The ability to zoom using the scroll wheel (and a specified key - e.g. Control) as an option is no longer available using this panel. As with a similar trackpad control, this is turned on in Accessibility preferences (Seeing - Zoom).


Mighty Mouse

The Apple, "Mighty Mouse" (USB) was an attempt to provide more functions to a mouse. There are several tunable options giving a similar output to a 4-button mouse. Instead of a scroll-wheel it has a small scroll ball which was its Achilles Heel. A few may still be available.

Mouse The Mouse preferences panel for this device is in two main sections. The top displays the three sliders: Tracking, Double-Click and Scrolling. Just above these is a checkbox with the wording, "Scroll direction: natural."

The main area of the panel shows a diagram of the mouse and the tunable functions for each type of input. When first opened, all buttons show, "Primary Button".

The normal mouse clicks for primary and secondary buttons may be allocated to left or right sides (angling the device activates the click). However, as well as these normal functions, these clicks can also be used for Mission Control, Exposé (App Windows, Desktop), Dashboard, Application Switcher, Spotlight, and Other. When "Other" is selected, a Finder window opens a Scripts folder thus making this highly tunable.

The scrolling button -- the ball -- can be used for scrolling in several ways and a checkbox beneath the mouse diagram (near the bottom of the panel) allows selection from Vertical & Horizontal, 360°, Vertical Only, and Off. This scrolling ball may also be used as a button: options are the same as for the right/left buttons with the addition of Button 3 and Off.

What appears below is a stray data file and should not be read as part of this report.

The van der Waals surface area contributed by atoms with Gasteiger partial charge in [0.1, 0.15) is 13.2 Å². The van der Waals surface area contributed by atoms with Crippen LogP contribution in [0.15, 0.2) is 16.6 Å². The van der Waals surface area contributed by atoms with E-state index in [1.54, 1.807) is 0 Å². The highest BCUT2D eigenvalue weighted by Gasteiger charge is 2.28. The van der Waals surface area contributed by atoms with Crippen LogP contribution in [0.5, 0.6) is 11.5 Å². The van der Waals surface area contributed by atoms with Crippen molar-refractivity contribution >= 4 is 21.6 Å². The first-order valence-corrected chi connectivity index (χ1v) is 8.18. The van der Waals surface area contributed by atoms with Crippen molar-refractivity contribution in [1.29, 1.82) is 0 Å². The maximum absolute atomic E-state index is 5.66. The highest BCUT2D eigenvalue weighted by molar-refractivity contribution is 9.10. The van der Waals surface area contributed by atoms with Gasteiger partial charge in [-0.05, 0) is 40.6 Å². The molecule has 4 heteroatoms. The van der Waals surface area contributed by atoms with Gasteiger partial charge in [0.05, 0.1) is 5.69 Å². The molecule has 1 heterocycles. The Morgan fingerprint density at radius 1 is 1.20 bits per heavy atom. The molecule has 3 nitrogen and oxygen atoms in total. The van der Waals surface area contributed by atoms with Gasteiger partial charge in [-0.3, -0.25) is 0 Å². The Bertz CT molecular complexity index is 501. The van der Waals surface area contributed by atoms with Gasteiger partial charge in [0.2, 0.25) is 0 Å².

There are buttons both sides of the waist section of the mouse. When pressed - the action is like squeezing - this behaves like one button. This does not have Primary or Secondary button options, but the other selections (such as Mission Control and Exposé) are available plus Other, Button 4 and Off.

Magic Mouse

Although it may not suit all users, the Apple Magic Mouse combines the functions of a trackpad with the mouse and is supplied with new iMac computers. It connects to the computer via Bluetooth. Once the panel has recognised that there is an Apple Magic Mouse in the vicinity, a user must press, Continue. An icon on the computer screen shows when a connection is made (or lost).


A panel appears with a display that shows mouse functions and options for gestures. The pane is in two parts: Point & Click; and More gestures.

Point and Click has three checkboxes to the left of the panel for options:

  • Scroll direction: natural. Like the Trackpad preferences allows the use of the scroll gesture to be natural: the content follows finger movement (ignore the scroll bar, follow the page);